Stormont inquiry launched amid high levels of problem gambling

Belfast Live
 
Stormont inquiry launched amid high levels of problem gambling
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An all-party Stormont Assembly group has launched an inquiry into approaches to gambling-related harms in Northern Ireland.

The All Party Group (APG) on Reducing Harm Related to Gambling has highlighted research which suggests the current approach of focusing on the behaviours of individuals fails to recognise the wider impact on public health.

Research from the International Gambling Studies also suggests that the typical problem gambler can affect around six other people. Some 2.3% of the population in Northern Ireland have a gambling problem, according to a Department for Communities survey.

This is four times higher than that recorded in Great Britain, and three times higher than the Republic of Ireland. The APG is calling on health professionals, advocacy group representatives, academics, departmental officials and those with personal experience to participate in the inquiry.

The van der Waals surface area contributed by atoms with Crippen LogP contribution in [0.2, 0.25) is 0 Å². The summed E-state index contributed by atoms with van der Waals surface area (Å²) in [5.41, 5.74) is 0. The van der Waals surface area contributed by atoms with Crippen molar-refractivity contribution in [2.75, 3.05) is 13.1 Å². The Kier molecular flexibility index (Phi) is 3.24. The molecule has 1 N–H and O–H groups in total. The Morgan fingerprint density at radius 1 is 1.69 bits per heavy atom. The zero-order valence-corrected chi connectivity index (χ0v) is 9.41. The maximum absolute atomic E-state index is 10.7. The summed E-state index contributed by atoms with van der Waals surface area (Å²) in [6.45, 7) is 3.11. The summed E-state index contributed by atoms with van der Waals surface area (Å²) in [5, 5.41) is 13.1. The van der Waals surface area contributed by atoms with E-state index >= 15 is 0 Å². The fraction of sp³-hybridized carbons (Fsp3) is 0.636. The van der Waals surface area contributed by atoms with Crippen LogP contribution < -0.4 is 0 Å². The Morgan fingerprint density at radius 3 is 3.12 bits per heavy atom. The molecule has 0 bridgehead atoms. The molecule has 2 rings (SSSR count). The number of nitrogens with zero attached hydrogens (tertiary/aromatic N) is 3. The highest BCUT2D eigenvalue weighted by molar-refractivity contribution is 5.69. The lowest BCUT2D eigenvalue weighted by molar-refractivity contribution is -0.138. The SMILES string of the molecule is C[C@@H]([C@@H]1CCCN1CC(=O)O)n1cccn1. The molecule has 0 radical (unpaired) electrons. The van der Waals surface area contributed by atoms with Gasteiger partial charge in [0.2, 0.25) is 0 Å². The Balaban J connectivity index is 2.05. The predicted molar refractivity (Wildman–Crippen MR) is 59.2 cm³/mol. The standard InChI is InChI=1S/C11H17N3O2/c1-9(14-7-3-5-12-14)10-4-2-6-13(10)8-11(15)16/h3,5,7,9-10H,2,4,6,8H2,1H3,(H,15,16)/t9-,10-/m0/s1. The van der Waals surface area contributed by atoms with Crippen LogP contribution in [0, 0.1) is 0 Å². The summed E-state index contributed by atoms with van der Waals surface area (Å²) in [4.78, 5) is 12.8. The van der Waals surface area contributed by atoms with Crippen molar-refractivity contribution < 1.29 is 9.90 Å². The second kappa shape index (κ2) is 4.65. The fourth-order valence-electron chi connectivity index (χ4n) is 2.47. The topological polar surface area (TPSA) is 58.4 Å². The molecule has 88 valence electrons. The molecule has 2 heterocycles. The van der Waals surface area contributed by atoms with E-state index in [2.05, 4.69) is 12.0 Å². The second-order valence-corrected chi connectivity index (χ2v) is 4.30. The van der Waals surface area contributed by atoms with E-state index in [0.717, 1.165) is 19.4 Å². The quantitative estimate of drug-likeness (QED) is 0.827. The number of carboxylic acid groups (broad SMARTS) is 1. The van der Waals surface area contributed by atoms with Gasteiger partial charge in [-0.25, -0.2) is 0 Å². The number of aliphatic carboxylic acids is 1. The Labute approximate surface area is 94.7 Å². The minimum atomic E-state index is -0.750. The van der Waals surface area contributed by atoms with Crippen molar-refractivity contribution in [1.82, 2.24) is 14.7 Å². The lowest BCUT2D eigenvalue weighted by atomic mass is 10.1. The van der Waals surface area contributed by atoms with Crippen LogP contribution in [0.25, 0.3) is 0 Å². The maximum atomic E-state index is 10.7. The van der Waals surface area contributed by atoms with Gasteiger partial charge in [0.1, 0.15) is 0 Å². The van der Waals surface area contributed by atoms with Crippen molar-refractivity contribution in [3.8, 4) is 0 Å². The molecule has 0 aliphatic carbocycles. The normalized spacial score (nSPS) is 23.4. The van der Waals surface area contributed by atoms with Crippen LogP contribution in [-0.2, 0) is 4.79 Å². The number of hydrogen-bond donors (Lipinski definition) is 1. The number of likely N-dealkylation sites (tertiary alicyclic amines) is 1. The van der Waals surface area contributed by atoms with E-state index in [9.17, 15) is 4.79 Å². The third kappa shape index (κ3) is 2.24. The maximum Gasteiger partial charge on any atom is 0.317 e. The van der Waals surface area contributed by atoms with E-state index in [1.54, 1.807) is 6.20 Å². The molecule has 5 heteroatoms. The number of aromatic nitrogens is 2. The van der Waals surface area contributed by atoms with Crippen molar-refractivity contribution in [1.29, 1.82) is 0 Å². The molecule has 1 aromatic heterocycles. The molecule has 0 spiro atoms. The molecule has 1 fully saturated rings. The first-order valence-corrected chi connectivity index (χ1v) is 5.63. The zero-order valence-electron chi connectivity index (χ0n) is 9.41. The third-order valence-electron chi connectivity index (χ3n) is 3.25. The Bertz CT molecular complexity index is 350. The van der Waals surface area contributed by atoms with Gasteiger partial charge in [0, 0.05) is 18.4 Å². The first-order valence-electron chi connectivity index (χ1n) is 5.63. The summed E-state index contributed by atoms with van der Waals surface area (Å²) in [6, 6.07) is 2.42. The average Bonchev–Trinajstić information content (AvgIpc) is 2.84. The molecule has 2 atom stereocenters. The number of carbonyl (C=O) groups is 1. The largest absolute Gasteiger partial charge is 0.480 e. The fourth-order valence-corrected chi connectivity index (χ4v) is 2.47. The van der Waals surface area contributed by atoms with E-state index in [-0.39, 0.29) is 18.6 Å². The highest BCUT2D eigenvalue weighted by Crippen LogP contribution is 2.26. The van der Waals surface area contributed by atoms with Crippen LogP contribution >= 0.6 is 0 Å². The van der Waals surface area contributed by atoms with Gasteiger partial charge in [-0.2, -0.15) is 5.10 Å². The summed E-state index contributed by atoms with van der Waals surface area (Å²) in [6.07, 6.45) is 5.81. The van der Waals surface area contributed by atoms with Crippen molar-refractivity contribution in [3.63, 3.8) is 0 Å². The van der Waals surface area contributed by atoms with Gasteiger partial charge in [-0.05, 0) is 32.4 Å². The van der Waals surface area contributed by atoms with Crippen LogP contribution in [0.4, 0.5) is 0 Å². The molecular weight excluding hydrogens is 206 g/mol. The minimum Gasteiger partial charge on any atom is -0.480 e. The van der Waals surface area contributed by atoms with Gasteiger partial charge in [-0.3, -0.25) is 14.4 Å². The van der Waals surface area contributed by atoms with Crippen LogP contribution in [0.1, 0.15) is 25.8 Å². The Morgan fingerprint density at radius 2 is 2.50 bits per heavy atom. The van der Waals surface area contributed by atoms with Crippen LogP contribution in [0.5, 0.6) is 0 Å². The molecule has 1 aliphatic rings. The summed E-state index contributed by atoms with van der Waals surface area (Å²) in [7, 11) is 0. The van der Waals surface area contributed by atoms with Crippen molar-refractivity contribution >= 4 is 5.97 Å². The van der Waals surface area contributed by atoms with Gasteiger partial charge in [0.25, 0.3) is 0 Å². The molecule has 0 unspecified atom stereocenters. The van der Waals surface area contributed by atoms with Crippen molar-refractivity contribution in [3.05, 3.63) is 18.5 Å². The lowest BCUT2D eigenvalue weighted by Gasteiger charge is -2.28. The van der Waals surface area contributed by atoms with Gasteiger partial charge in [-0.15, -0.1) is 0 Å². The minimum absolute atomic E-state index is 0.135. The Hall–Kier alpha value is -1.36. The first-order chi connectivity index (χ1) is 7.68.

Responses to a recent Department for Communities consultation on regulation of gambling revealed concerns over a lack of a public health strategy for gambling-related harms in Northern Ireland.

Chair of the APG Robbie Butler said a public health approach to gambling-related harm would move the focus from the individual problem gambler to a much broader consideration of the causes of gambling-related harm that can then be located within a wider framework of public health policies.

“This approach has been used for other addictions, including food addiction, smoking and alcoholism,” he said.

“One of the key recommendations to emerge from the APG’s first inquiry on the future regulation of gambling was that gambling should be officially recognised as a public health issue.

“We are recommending that gambling be reflected in regulation that prioritises health, prevention of harm, and treatment. Gambling addiction should be fully integrated into all relevant strategies including mental health and suicide prevention.

“We call on health professionals, advocacy group representatives, academics, departmental officials and those with personal experience, among others, to take part in this inquiry.”

The APG was established in March 2020 to address issues associated with gambling harm in our community. A call for written evidence for the public health inquiry into gambling-related harms is open until February 3 2023.

All responses should be submitted to the APG by email at [email protected]